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Ricky Rioli

The tone of the Reverse P: when is it a Good Thing? when is it not?

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I was reading about a recent Jackson Dave Ellefson signature model. Mr E said this

"I went back in time with the P/J setup. The very first Jackson basses that I got back in the day had that configuration, because I noticed that if you flipped the P pickup to the reverse position it got rid of an annoying low-mid frequency that just doesn’t work in a metal setting, because it gets the bass right down inside the kick drum."

Which sounds very much like a good thing; when, then, would a reverse P not be wanted?

From what he's saying I'm guessing that when a P is reversed, the two halves swap positions on the string. Is this always the case, or are there instances when one half stays in place and the other half gets moved to the other side of it?

(True fact: Dave Ellefson was born and raised in a town called Jackson)

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Edited by Ricky Rioli
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1 hour ago, Ricky Rioli said:

Also, when a P is reversed, do the two halves swap positions on the string, or does one half stay in place and the other half get moved to the other side, or is there no rule?

I think different manufacturers/brands approach this differently, which is why I dispute when people make blanket statements like “a reverse P is better!”

There is an obvious tonal difference between doing one and the other but it doesn’t seem to be standardised.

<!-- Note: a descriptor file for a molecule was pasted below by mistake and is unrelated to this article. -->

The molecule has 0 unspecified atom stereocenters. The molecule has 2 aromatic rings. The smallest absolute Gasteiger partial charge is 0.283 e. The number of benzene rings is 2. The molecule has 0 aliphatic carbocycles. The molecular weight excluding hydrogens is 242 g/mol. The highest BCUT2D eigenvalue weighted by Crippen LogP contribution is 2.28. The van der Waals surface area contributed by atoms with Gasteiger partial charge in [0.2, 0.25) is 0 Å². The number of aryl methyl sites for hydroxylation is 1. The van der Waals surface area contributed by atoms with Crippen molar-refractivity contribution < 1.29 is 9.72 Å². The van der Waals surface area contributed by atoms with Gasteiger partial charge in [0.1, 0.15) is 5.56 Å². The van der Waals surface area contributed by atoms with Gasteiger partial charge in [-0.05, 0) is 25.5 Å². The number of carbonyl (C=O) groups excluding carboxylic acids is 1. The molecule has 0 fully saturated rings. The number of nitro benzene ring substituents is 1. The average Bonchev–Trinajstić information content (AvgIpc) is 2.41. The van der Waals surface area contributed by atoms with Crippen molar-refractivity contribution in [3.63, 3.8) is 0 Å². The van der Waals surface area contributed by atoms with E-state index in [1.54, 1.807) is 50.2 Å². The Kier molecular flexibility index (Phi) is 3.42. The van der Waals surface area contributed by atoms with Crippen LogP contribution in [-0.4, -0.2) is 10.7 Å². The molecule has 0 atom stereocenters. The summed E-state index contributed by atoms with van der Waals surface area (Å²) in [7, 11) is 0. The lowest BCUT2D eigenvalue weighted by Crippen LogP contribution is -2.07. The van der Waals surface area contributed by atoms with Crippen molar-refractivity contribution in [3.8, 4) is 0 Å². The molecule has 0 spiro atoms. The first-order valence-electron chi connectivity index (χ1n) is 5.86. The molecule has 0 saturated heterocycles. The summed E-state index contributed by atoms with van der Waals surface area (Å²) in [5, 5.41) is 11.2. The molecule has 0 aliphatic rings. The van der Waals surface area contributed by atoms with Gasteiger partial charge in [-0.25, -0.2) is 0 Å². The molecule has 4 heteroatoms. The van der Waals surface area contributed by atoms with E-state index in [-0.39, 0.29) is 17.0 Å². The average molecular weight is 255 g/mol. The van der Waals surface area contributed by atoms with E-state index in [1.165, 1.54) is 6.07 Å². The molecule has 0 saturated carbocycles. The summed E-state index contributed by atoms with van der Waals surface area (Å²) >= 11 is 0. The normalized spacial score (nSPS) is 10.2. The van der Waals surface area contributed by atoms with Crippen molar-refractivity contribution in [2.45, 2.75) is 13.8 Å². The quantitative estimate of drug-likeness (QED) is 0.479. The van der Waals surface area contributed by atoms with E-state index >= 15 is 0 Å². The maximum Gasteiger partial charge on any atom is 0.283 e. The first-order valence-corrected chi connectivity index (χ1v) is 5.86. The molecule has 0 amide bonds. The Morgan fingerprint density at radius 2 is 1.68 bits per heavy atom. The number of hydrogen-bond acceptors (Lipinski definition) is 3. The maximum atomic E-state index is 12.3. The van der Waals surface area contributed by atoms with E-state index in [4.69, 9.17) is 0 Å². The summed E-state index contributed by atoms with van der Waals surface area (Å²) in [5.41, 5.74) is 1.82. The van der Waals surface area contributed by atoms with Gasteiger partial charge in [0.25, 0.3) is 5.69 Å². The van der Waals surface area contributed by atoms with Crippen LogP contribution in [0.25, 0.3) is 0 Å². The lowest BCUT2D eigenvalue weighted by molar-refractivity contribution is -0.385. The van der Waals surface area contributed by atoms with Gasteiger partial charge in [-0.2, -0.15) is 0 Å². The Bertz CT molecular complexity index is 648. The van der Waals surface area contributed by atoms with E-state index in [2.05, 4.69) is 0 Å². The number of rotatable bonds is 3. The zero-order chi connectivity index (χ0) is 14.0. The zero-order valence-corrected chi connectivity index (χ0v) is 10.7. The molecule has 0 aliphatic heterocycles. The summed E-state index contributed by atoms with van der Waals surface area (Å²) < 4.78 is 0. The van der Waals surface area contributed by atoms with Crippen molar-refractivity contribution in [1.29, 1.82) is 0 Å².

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5 minutes ago, CameronJ said:

I think different manufacturers/brands approach this differently, which is why I dispute when people make blanket statements like “a reverse P is better!”

There is an obvious tonal difference between doing one and the other but it doesn’t seem to be standardised.

Exactly this - if your reversed P top split coil is on exactly the same place as the standard - it will sound pretty much the same and you have been sold snake oil just on appearances and hubris without Due diligence.

Something with a single J type pick up (which could of course be dual coil and humbucking) slanted either way would give a similar sound as you would expect.

How about an M type humbucker - you could have a Quadcoil in there and depending on how it’s wired flip between a standard and reverse setting or a straight up jazz.

I think a proper reverse P bringing it closer to the bridge is great in a PJ PM setting as it just tightens everything up just a tad to allow a great blend between the 2 as you wish

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Well if he’s saying reverse PU reduces the low mids, then I guess you’d want it the other way for when you need those low mids. In funk and Disco the bass often occupies those frequencies to cut through and be pronounced as it has an important role in that music. 
 

The reverse P on Lee sklar’s P bass sounds epic but I imagine that’s more to do with his playing than the bass itself.

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The conventional P bass tone is, to my ears mid scooped. A good convention P (or P?/J solo'd on the P of course) bass has a unique sound and one that I love. Earthy, woody and sort of hollowed out. It makes me feel good. I'll play the bass and smile.